I should NOT have been so blunt when I commented last time; it is not useful or sensible to be so brutally frank so please forgive me for this.

After your fall from that ladder and the pain, physical and financial, that you've had to contend with AND the worrying depression that came through to me from some of your writing I was genuinely concerned that life was becoming intolerable at times. I was, perhaps, reading between the lines but that's what I felt.

One gets to 'know' quite well those writers one meets on this medium and some become a bit more than just a type of 'Facebook friend'. Nolly Posh Dreaming was one that I dearly loved; so did you I think. Her death was deeply felt by me, among many others. I consider you just the same and my concern for your well-being is true.

There is no way that I would miss any of your writing. You are too good to miss, and that's a fact.

Just before writing this comment I was replying to another excellent writer: Jim Murdoch and I think you would enjoy the article here

Take care Snowy; stay just as you are and keep those posts a-coming.

CreekHiker / HollysFolly said...

I hope you find peace in your seeking Snow!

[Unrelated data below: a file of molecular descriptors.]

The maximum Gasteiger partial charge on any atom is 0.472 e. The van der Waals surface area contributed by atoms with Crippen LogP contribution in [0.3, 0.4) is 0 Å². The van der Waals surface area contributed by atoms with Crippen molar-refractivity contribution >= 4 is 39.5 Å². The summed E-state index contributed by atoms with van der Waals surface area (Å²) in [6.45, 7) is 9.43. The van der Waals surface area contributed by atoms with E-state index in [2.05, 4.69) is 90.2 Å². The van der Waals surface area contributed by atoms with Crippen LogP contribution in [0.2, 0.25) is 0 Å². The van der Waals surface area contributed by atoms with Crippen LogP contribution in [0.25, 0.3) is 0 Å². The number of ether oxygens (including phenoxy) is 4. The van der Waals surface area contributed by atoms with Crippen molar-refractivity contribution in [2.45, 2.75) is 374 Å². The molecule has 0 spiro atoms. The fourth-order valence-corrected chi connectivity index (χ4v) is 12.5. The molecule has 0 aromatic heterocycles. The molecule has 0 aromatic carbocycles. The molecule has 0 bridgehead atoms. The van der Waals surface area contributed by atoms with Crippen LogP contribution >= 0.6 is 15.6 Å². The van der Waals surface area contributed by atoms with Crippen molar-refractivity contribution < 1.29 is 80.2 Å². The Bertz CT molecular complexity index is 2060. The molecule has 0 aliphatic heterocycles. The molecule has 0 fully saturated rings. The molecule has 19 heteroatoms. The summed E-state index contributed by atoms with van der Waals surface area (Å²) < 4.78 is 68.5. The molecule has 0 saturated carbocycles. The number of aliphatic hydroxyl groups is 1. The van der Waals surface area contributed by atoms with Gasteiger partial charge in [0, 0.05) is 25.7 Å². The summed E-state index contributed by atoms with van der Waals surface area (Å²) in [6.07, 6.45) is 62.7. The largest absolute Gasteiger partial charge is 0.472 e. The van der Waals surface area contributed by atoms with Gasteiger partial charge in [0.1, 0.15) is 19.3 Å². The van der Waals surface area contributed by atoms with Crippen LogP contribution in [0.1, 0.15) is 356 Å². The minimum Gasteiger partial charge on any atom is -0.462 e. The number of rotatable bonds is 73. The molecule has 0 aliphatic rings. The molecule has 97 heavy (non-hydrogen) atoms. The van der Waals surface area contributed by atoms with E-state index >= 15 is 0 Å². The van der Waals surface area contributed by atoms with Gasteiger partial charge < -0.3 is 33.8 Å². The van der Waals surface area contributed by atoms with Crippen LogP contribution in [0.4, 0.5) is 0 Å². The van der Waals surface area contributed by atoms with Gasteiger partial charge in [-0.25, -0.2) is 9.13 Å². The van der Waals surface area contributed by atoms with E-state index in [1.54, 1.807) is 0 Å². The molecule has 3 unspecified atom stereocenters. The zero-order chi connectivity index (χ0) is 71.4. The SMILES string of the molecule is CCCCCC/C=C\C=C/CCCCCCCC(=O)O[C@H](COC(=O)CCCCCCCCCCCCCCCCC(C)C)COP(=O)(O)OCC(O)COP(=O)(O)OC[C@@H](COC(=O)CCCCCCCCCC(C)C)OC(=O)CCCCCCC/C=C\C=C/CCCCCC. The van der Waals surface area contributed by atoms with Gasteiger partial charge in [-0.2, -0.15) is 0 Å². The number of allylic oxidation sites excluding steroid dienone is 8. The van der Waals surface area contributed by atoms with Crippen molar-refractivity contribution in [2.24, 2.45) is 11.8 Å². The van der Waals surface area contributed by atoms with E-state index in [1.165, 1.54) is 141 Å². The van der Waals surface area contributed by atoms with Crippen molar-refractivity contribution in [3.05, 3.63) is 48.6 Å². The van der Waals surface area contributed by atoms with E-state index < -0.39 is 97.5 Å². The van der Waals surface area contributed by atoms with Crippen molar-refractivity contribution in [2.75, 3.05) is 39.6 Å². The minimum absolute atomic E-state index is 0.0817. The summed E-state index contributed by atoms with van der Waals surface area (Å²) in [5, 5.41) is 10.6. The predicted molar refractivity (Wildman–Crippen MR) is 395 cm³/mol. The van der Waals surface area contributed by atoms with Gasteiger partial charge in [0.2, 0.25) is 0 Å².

Snowbrush said...

"I hate Southern Baptists!"

I hate the denomination, but to hate the Baptists themselves would be to hate about one-third of the people in your area. When Peggy's mother died, her preacher backed out of her funeral the day before (he was leaving the area and simply didn't care to fulfill his obligation) and left it to his wife to tell Peggy's father. After a lifetime of commitment--and tithing--to the Southern Baptist denomination, her father had to get a preacher from the Christian Church to preach his wife's funeral. I complained via letter to everyone I could find to complain to all the way to the top, and not a single person even bothered to respond. Also, the one time I visited a Southern Baptist church, I found it among the unfriendliest of churches I had ever visited. If you're white, to be a Baptist in the South is simply to be a member of the status quo, so it says nothing about one's commitment to religion.

"I should NOT have been so blunt..."